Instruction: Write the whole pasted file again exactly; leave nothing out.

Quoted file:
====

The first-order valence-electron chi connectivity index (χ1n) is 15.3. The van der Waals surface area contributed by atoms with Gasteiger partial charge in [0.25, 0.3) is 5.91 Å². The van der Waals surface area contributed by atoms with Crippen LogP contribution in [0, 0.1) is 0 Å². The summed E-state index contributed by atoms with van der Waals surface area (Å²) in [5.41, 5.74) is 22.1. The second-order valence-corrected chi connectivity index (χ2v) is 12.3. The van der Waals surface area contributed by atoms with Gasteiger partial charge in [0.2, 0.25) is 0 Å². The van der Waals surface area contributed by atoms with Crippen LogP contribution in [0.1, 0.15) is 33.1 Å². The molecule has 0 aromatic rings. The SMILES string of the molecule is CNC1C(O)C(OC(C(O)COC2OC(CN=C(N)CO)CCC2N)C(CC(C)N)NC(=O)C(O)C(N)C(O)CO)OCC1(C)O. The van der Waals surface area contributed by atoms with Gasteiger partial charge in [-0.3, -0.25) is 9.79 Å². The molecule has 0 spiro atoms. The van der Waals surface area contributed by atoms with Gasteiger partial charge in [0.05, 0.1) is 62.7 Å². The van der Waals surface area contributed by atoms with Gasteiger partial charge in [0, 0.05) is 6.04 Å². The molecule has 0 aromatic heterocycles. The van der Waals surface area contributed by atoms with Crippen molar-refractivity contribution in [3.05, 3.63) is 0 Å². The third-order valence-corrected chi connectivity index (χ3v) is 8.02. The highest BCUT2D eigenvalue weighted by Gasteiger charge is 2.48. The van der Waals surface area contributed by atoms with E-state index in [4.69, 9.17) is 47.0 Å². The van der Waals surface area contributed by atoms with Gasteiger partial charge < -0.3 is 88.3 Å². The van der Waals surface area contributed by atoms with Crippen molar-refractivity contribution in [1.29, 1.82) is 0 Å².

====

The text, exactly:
The first-order valence-electron chi connectivity index (χ1n) is 15.3. The van der Waals surface area contributed by atoms with Gasteiger partial charge in [0.25, 0.3) is 5.91 Å². The van der Waals surface area contributed by atoms with Crippen LogP contribution in [0, 0.1) is 0 Å². The summed E-state index contributed by atoms with van der Waals surface area (Å²) in [5.41, 5.74) is 22.1. The second-order valence-corrected chi connectivity index (χ2v) is 12.3. The van der Waals surface area contributed by atoms with Gasteiger partial charge in [0.2, 0.25) is 0 Å². The van der Waals surface area contributed by atoms with Crippen LogP contribution in [0.1, 0.15) is 33.1 Å². The molecule has 0 aromatic rings. The SMILES string of the molecule is CNC1C(O)C(OC(C(O)COC2OC(CN=C(N)CO)CCC2N)C(CC(C)N)NC(=O)C(O)C(N)C(O)CO)OCC1(C)O. The van der Waals surface area contributed by atoms with Gasteiger partial charge in [-0.3, -0.25) is 9.79 Å². The molecule has 0 spiro atoms. The van der Waals surface area contributed by atoms with Gasteiger partial charge in [0.05, 0.1) is 62.7 Å². The van der Waals surface area contributed by atoms with Gasteiger partial charge in [0, 0.05) is 6.04 Å². The molecule has 0 aromatic heterocycles. The van der Waals surface area contributed by atoms with Crippen molar-refractivity contribution in [3.05, 3.63) is 0 Å². The third-order valence-corrected chi connectivity index (χ3v) is 8.02. The highest BCUT2D eigenvalue weighted by Gasteiger charge is 2.48. The van der Waals surface area contributed by atoms with E-state index in [4.69, 9.17) is 47.0 Å². The van der Waals surface area contributed by atoms with Gasteiger partial charge < -0.3 is 88.3 Å². The van der Waals surface area contributed by atoms with Crippen molar-refractivity contribution in [1.29, 1.82) is 0 Å².